By John Piotti
March 5, 2013
Town Meetings are just around the corner. This means that we are in another season where much of the local talk is about property taxes.
In my community, the town clerk just finalized that part of the town report that lists everyone who hasn’t yet paid this year’s taxes—perhaps a mark of shame for a few, but good reading for many more. (I suspect it’s the section of the report that gets read most closely.) Meanwhile, the local budget committee has been going over the numbers that will ultimately lead to next year’s tax rate—assuming that voters at Town Meeting don’t wander too far afield. (Going through this process reminds us how local taxes relate so directly to what we do in town—every road we plow, every dog we impound, every dollar we give to Little League.)
With Town Meetings come municipal elections—and most candidates for selectmen offer strong and predictable views on property taxes: they don’t like them.
Nor—it seems—does anyone else.
Sure, most people recognize the need for plowing roads and educating children. But even folks who support taxes for worthy public purposes don’t want to pay any more than necessary. And we all reserve the right to complain.
When a sitting selectman talks about property taxes it is usually to complain about “others.” The argument generally goes something like this: “We’re tight with every dollar we spend here in town; the problem is that school costs keep going up and the state keeps jerking us around.”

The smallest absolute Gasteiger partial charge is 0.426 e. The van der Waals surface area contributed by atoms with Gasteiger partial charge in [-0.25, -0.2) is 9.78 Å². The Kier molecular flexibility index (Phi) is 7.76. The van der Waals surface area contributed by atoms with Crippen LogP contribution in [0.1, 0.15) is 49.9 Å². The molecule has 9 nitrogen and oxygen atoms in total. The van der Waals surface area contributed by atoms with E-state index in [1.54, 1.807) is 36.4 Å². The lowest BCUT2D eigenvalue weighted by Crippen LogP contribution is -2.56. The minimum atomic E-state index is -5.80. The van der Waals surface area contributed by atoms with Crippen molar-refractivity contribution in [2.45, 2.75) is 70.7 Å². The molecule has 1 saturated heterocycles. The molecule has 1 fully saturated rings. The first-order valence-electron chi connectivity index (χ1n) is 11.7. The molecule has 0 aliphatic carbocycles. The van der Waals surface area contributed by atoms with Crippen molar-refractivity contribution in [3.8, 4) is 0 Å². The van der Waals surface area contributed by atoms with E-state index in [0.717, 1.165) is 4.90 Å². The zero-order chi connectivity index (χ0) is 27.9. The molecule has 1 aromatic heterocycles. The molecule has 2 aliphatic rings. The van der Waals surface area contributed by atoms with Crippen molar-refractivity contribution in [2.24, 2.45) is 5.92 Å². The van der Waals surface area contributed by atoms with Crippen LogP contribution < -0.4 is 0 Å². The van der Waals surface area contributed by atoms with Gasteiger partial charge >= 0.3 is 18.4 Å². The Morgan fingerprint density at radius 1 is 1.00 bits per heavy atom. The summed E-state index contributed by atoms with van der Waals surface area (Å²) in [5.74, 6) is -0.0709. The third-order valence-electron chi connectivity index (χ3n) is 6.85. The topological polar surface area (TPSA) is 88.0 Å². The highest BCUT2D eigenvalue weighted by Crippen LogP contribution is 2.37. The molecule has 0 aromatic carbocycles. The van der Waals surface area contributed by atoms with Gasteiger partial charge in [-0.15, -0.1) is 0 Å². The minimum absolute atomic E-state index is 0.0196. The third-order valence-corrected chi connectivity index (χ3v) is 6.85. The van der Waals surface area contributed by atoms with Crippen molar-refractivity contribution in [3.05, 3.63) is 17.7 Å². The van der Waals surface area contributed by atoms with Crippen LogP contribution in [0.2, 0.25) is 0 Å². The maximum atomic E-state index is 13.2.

There’s a fair amount of truth in this. Most towns in our region do indeed run lean—though there have also been instances where funds were not well spent. And at the state level, Maine has often raised local costs, both directly and by reducing funding or shifting costs to school districts. Many local leaders are particularly worried right now, since the Governor’s proposed budget shifts teacher pension costs to school districts and eliminates municipal revenue sharing.
Yet this year I’m hearing complaints not just about state cutbacks, but also about non-profit organizations and conserved lands.
The complaint about non-profits is nothing new, though I’m now hearing it more frequently and fervently. The gripe is that these groups get away without paying property taxes, which pushes taxes up for the rest of us. Though it is true that some non-profits (notably colleges and hospitals) own real estate on which they do not pay property taxes, such institutions often support the local economy in other ways that far outweigh any tax benefits they receive. In addition, many such institutions contribute “payments in lieu of taxes” to help cover the cost of services that a host community provides. (As outlined below, covering the cost of services is something that most residential development does not do. So if a nonprofit is doing that, it is already carrying more of its own weight than many residents, even before broader economic benefits are added in.)